By Aaron Rourke (Melbourne, Australia)


Opening with massive expectations after its predecessor raked in huge dollars at the South Korean box-office (along with most Asian territories), and garnering a largely positive response from the hordes of movie goers who flocked to cinemas to see it, Along With the Gods: The Last 49 Days has a lot to live up to, and while certainly entertaining, it doesn’t quite reach the lofty heights audiences so obviously want it to aspire to. Before I go any further, I must warn anyone who still hasn’t seen the first film that the following review will contain spoilers, so please avoid reading this until you have done so.

Chapter Two begins right where the original ended, with guardians Gang-rim (Ha Jung-woo) and Hae Won Maek (Ju Ji-hoon) facing off against an army of sand warriors, while fellow guardian Duk Choon (Kim Hyang-gi) keeps an eye on new arrival Soo-hong (Kim Dong-wook), the brother of firefighter Ja-hong (Cha Tae-hyun), who successfully achieved reincarnation in the previous tale. Soo-hong, who endangered his sibling’s journey due to becoming a vengeful spirit in the living world, now has the opportunity to walk the same path as his brother, but many in the afterworld see this as a violation of laws that have been in place for centuries.

King Yeomra (Lee Jung-jae), ruler of the spiritual realm, says he will allow this trial to take place only if the three guardians will also bring to him a soul that has long passed its expiry date, all within the allotted 49 day time frame. If they fail, the trio will lose their guardianship, and will never have the chance to achieve reincarnation.

Travelling down to the living world, Hae Won Maek and Duk Choon locate this stubborn soul, which should have ascended long ago, and discover that the elderly man in question is under the protection of a troublesome Household God by the name of Sung-ju (Ma Dong-seok), who is prolonging this person’s life until his young grandson can be suitably looked after. Unable to defeat him, the two guardians agree to Sung-ju’s demands, and as they wait out these few weeks, the Household God recounts their pasts, as both had their memories wiped when they crossed over to the afterworld.

In the spiritual realm, Gang-rim leads Soo-hong through a truncated trial process, but the two do not get along, and in an attempt to calm the waters between them, tells Soo-hong about his own history, and what lead to his demise on earth. With the 49 days quickly disappearing, each mission starts to look like a lost cause.

While Along With the Gods: The Two Worlds managed to bring all its elements together reasonably well, the sequel doesn’t fare as well, with numerous plot threads and time frames that don’t fully hang together, mainly because their outcomes are a foregone conclusion. Ja-hong’s journey in Part One remained intriguing and absorbing, containing detours that provided a moderate amount of surprises.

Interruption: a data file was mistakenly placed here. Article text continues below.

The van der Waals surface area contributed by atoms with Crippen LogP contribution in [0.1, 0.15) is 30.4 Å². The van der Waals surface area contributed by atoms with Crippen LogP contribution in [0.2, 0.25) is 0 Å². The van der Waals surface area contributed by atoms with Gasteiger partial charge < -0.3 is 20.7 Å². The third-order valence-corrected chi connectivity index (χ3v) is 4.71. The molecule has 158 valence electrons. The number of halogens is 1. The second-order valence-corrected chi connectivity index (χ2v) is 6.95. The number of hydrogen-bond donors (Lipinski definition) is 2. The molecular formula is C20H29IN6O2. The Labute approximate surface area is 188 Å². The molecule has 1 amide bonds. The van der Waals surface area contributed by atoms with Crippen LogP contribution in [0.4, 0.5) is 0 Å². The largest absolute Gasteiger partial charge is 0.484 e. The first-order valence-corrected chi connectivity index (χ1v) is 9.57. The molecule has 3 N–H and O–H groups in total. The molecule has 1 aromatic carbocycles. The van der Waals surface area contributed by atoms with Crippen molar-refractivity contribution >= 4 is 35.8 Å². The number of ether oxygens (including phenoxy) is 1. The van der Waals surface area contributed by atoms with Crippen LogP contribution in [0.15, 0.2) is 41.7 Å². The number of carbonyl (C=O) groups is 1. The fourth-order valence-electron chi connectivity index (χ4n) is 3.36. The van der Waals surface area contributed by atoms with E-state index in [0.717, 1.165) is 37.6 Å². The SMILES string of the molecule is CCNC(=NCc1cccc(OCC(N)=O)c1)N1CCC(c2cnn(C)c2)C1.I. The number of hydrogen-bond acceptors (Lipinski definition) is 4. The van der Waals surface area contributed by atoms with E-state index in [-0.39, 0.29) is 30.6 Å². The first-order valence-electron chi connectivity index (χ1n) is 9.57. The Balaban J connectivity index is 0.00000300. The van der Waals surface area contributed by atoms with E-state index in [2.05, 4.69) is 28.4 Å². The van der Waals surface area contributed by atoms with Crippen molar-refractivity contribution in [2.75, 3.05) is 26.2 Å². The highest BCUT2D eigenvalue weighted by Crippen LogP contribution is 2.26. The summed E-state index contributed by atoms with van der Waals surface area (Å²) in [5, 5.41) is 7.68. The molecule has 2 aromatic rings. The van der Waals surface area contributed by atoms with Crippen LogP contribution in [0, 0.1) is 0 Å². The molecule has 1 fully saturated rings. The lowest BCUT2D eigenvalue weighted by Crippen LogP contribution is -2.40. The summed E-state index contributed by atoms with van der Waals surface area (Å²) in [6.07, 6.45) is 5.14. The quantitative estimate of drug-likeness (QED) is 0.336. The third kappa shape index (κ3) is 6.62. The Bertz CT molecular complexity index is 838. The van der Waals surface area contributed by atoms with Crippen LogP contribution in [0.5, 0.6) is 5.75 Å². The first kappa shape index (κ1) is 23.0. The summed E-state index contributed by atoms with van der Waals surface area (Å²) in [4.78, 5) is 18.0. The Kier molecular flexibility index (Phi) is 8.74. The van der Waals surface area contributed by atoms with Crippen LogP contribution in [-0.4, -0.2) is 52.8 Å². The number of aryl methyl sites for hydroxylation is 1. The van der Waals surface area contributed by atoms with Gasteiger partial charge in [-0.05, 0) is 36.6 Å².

However, Soo-hong’s path to reincarnation lacks the freshness and emotional centre of his brother’s, as information we obtained in the first film undercuts any air of uncertainty and tension the film-makers are trying to build up. On top of that, the major subplot developed during the guardians’ flashbacks is way too obvious, leading to an utterly predictable conclusion. These particular flaws drain the movie of its overall dramatic impact.

There is even a scene that feels unnecessary, when Soo-hung’s fears materialise from the vast desert sands he and Gang-rim are travelling across, culminating in an amusing but oddly distracting homage to Jurassic Park.

The cast acquit themselves well, doing their best to overcome the more cumbersome plotting. With Kim Hyang-gi again delivering a nicely expressive performance, one wishes there were more female characters dotted throughout these worlds, and it does stand out that the Gods which are missing from Soo-hong’s shortened trial are the female ones (whether this had to do with the reshoots after supporting actor Oh Dal-su was suddenly ejected from the production due to pending criminal charges, is hard to say).

The biggest asset here is Ma Dong-seok (Train to Busan, The Outlaws, Derailed), who brings considerable charm and humanity to proceedings as the kind-hearted Sung-ju, and lifts the film whenever he is onscreen. One just wishes there was more of him.

Returning director Kim Yong-Hwa (Mr. Go, Take Off) continues to show confidence in executing large-scale FX set-pieces, but falters on this occasion in efficiently weaving the various plot threads into a fluid, cohesive whole. Production values are just as impressive second time around, and the technical crew definitely deliver some stand-out moments.

While it is undoubtably a step down from the first film, Along With the Gods: The Last 49 Days is still a lot of fun, particularly when Ma is around, and for those who want this expansive, expensive adventure to continue, make sure you stay during the end credits.

Rating: 3/5


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